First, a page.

Those who know me and “Coach Jeff” will affirm that I see the glass half full. Many of you would go further and suggest that my glass is overflowing with optimism. I often say, “I have pitched my tent in the land of hope.” Acts 2:26.
But in the year of 2020, even I have wondered how we keep up that optimism. The pandemic persists. There are tensions among various groups of people who want to take sides. The unity of our democracy is being challenged. People of color and women continue to fight for recognition and equality.
The disparity between “the haves” and “the have nots” widens. In my view, all these issues are impacting the potential for our children to thrive. Children need our presence more than ever. They need us to address those social issues that surround them.
“God grant me the serenity to accept the things I cannot change, the courage to change the things I can and the wisdom to know the difference.” As I re-apply this age-old advice to the current issues, I believe that acceptance does not mean approval, it means acknowledging reality. Courage requires trying harder than I have before.
Wisdom comes from opening my eyes, listening to others, and seeking the truth. Serenity should come only when my courage has allowed me to do my best.
At Be There Dad, we rarely ask a dad to do it all. We simply ask for him to contribute the time, talent and treasure that he can – to do his share. As a community of dads – an army of men – we succeed more than we fail because we come together.
Still, I believe we can do more. What if we all committed to doing our share … and then a little bit more? What if we committed to changing the things we can and setting the example? On Sunday, my pastor asked all of us to consider making the changes just within a three-foot radius of ourselves. Couldn’t I do that?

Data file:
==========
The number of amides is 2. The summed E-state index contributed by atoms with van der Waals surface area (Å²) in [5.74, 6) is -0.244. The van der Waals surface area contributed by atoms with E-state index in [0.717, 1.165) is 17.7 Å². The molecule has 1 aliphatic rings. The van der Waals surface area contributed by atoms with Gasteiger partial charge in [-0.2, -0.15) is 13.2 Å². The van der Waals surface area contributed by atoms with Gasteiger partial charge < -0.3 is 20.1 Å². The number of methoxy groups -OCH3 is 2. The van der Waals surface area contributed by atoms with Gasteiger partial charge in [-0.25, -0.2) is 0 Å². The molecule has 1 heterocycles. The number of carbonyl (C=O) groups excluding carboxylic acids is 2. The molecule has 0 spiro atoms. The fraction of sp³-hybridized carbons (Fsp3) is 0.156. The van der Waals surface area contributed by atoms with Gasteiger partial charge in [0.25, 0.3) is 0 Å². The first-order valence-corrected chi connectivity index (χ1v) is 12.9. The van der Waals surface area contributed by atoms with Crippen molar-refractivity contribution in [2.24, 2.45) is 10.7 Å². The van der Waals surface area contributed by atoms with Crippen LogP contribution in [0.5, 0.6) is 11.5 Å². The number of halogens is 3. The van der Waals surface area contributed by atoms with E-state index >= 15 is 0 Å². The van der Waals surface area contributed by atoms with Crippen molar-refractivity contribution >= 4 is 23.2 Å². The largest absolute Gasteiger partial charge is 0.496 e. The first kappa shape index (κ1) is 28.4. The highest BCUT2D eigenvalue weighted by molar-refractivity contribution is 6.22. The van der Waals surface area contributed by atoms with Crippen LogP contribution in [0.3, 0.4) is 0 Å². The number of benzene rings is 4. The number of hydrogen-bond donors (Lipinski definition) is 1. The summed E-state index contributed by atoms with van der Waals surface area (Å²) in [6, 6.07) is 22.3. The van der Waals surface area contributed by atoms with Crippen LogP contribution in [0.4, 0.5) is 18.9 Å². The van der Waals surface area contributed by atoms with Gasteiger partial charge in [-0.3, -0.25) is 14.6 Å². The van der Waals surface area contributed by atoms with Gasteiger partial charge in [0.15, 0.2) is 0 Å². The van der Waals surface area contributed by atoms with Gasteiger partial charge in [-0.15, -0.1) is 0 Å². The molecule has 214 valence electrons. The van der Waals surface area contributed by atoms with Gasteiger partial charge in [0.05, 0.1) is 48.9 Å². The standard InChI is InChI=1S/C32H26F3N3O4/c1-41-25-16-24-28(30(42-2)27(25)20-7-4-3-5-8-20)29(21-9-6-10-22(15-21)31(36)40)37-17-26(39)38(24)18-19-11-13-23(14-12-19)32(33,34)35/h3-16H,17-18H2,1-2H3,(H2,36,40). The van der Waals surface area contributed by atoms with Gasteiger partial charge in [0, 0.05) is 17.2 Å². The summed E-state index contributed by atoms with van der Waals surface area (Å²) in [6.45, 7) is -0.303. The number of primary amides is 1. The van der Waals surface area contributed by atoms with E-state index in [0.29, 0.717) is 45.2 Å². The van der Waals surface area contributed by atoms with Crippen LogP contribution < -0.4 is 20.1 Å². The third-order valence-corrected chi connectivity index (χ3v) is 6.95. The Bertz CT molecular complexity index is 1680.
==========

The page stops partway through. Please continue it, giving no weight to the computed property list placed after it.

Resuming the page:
I cannot change the reality that a pandemic has struck our world and that many lives have been impacted. But with courage I can do my part to reduce the future impact. I can wear a mask, stay socially distanced, wash my hands and be an example for the children.
I cannot change the reality that people in our country have become divided – often for incomprehensible reasons. But with courage I can be tolerant, civil and respectful. I can be quick to listen, slow to speak and slow to anger. I can show children how to engage with others.
I cannot change the reality that some people in this country have been victims of systemic discrimination. But with courage I can help eliminate barriers, change perceptions and assist others overcome the obstacles that challenge them. I can be a mentor to help children navigate towards their life potentials.
I cannot change the reality that our teachers need more resources. But with courage I can advocate for more support through parental engagement. I can help establish, then encourage and enable dads and dads’ groups in schools.
Perhaps 2020 is meant to be a test for me. A year of disturbing news and social isolation. But with the isolation has come time for me to read, reflect and question. I have recognized a need to be a bigger part of the change that is needed. I have decided this is the time when I should ask myself how much courage I have. How much energy can I exert towards the things which I can change? How much more can I do before I accept things as they are?
Vince Lombardi once said, “I firmly believe that any man’s finest hour, the greatest fulfillment of all that he holds dear, is that moment when he has worked his heart out in a good cause and lies exhausted on the field of battle – victorious.”
Be There Dad tells us that victory comes when all the children have felt the power of presence. Our presence is needed now to change things before us. Maybe if we all took Coach Lombardi’s challenge. Maybe if we all worked our hearts out to make the changes that we can. Maybe each night when we all laid down, if we were exhausted from fighting the good fight; then, we could declare victory because the world would be a place where all children can blossom.
On Thanksgiving, as always, I will be thankful. This year, I will be thankful for many things. Among them, I will be thankful for the love and support of my family and that we are all safe and well. I will be thankful for the many men who join us as Be There Dads. I will be thankful that I have the energy and strength to carry on each day.
For the coming year, I will pray that I will find wisdom and that I will summon the courage within me to change the things that I can.
Will you join me?